According to the National Transportation Safety Board, fatigue is a contributing factor in over 50% of large truck crashes. Though fatigue can strike a driver any time, the FMCSA reports that the risk of an accident due to fatigue doubles from the hours of 8 pm to 10 pm, and doubles again between 10 pm and 11pm.
In addition to these particular hours, truck drivers are susceptible to excessive drowsiness not only towards the end of a shift, but also at the beginning of a shift. This is called sleep inertia. Sleep inertia can also strike after naps and heavy meals, and results in short term memory impairment, and reduction in vigilance, cognitive function, reaction time, and ability to resist sleep.
Lack of sleep can accumulate, and after being awake for 18 hours, this lack of sleep is equivalent to having a blood alcohol level of .08, when drivers with commercial drivers licenses are considered intoxicated at .04. Just like alcohol, lack of sleep can affect mood, reaction time, and judgment.
Here are some tips for making sure fatigue doesn’t turn into an accident:
- Maintain a healthy diet. Healthy foods and portions help promote restful sleep at night, and an alert mind during the day.
- Napping properly is a good thing. Naps should never be less than 10 minutes long, and should ideally be about 45 minutes long. Also, allow yourself at least 15 minutes to bring yourself fully out of your nap before getting behind the wheel again.
- Be vigilant about your medications. Even over-the-counter medications can cause serious drowsiness. Be very careful of what medicines you take before getting behind the wheel.
- Be aware of the signs of drowsiness, such as frequent yawning, heavy eyelids, and blurred visions. Do not try to push through these feelings. There is no substitute for sleep. Caffeine and music may help temporarily, but do not address your body’s need for rest.
Hours of Service Regulations
Federal regulations are in place to reduce fatigue related accidents as much as possible. The FMCSA has instated hours of service regulations that all truck drivers must comply with. There are three maximum duty limits that must be followed at all times:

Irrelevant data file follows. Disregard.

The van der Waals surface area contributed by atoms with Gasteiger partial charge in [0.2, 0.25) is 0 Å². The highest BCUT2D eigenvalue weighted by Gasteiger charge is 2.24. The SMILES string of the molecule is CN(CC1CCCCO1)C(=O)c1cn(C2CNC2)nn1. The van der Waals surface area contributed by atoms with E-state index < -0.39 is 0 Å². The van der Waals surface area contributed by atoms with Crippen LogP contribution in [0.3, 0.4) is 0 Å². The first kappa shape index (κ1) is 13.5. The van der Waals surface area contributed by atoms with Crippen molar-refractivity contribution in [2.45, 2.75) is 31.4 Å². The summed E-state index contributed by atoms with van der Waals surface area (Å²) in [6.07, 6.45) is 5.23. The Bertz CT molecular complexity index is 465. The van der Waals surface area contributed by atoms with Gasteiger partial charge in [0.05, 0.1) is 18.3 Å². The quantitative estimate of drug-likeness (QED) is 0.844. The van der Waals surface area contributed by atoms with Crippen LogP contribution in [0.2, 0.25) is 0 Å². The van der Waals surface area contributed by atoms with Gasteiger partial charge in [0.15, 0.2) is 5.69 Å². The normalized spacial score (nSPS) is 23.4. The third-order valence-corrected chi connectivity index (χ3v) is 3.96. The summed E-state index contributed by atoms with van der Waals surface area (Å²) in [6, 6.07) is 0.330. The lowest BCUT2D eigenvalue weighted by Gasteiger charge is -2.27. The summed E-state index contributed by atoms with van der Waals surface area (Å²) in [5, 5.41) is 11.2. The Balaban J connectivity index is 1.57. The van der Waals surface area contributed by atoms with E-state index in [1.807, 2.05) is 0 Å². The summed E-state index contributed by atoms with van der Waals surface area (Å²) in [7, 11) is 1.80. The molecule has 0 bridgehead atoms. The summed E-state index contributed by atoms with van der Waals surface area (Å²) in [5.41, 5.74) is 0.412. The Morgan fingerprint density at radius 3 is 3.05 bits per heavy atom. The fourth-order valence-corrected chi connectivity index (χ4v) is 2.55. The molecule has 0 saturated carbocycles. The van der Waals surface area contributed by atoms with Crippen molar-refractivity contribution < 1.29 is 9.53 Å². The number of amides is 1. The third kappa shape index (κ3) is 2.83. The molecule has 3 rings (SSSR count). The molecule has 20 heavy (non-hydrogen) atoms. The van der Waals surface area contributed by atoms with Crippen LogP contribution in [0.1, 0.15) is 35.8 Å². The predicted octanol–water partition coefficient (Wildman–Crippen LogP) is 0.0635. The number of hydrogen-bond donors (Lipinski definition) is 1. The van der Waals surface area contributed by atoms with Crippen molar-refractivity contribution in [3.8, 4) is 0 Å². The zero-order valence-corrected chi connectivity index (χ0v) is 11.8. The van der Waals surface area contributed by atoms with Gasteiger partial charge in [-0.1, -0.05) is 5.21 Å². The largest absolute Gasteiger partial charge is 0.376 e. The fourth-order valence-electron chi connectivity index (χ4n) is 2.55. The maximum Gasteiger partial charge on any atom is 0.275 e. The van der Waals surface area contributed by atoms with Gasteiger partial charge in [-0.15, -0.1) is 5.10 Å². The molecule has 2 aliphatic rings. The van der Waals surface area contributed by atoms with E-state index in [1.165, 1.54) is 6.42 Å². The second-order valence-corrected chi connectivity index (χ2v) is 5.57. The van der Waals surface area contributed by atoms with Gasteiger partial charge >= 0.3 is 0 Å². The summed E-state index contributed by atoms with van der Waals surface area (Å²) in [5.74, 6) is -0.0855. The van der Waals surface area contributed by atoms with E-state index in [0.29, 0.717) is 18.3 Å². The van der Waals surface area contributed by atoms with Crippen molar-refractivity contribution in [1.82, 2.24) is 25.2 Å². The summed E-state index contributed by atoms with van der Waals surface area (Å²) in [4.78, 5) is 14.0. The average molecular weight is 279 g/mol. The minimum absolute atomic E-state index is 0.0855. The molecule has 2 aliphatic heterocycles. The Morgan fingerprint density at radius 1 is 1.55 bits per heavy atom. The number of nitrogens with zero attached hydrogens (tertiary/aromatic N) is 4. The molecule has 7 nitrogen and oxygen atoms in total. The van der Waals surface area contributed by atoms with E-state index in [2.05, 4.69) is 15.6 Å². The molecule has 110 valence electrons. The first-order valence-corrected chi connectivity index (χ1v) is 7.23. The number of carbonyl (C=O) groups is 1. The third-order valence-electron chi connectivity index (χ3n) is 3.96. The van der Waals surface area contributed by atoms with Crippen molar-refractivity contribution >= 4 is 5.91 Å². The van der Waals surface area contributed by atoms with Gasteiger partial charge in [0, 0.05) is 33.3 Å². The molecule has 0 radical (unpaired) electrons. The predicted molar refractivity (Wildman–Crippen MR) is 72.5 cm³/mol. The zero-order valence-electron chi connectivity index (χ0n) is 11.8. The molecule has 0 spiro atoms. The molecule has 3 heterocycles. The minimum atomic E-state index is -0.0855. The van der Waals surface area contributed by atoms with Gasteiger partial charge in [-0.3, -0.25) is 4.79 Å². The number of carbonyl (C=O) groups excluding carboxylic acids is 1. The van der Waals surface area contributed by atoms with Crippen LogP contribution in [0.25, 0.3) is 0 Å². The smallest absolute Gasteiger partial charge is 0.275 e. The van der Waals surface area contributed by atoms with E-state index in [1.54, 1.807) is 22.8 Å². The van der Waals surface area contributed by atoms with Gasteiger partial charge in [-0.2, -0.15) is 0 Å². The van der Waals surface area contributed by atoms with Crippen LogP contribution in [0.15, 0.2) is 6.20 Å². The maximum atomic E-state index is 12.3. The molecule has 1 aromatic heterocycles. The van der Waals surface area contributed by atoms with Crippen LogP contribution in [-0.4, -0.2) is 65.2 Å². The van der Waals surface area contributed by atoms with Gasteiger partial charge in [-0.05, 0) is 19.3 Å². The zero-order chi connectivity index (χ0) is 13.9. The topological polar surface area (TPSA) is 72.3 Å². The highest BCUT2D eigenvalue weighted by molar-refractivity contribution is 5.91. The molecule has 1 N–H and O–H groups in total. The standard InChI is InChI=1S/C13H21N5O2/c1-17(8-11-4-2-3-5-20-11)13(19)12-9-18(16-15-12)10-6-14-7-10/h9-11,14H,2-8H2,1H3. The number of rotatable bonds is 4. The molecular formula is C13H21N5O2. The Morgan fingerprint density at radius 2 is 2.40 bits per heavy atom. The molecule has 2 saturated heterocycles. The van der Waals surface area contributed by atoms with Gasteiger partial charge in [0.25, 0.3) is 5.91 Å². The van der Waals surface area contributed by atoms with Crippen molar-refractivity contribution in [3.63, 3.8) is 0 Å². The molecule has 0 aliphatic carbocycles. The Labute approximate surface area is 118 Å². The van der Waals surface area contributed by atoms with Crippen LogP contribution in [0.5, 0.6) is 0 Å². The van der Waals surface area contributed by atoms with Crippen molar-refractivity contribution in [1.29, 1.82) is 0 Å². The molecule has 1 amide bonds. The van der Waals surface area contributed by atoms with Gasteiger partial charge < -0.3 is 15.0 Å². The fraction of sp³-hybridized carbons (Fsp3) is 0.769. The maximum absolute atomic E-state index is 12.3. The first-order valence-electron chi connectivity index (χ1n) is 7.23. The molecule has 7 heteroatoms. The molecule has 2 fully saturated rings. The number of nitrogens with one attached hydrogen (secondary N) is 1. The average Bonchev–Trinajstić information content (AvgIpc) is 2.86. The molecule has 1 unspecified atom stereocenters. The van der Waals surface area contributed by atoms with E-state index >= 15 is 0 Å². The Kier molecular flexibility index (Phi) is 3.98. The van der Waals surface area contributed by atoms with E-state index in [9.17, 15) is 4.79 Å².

- A driver may be on-duty for 14 consecutive hours if he has been off-duty for 10 or more consecutive hours. Naps or breaks count towards the 14 consecutive hours.
- During the 14 consecutive hours that a driver can be on-duty, a driver is only allowed to be driving for 11 total hours.
- There are also limits on how many hours a driver can be on-duty in a 7 or 8-day period. A driver can not drive after being on duty for 60 hours in 7 consecutive days, and 70 hours in 8 consecutive days.
Trucking companies have the responsibility to make sure they do not encourage drivers to ignore these regulations in order to make quicker deliveries.
The Attorneys at Kirkendall Dwyer LLP Can Help
There are several ways a trucking accident attorney from Kirkendall Dwyer LLP can help you prove that fatigue was a contributing factor to your accident:
- Obtain driver’s log: This can reveal whether the truck driver was working beyond what is legally allowed.
- Company protocol: Does the trucker’s employer pay by the mile? By the number of completed trips? Depending on how it pays its drivers, the company may be encouraging working longer hours than is appropriate.
- Company policies: Does the trucking company enforce hours of service regulations strictly?
- Bills of Lading: These trip tickets are useful evidence to corroborate how long a driver was on the road and when deliveries were being made.
With an attorney on your side, you are much more likely to be able to recover compensation for your injuries, allowing you to recover from your trucking accident as fully as possible. Contact the truck accident attorneys at Kirkendall Dwyer LLP today.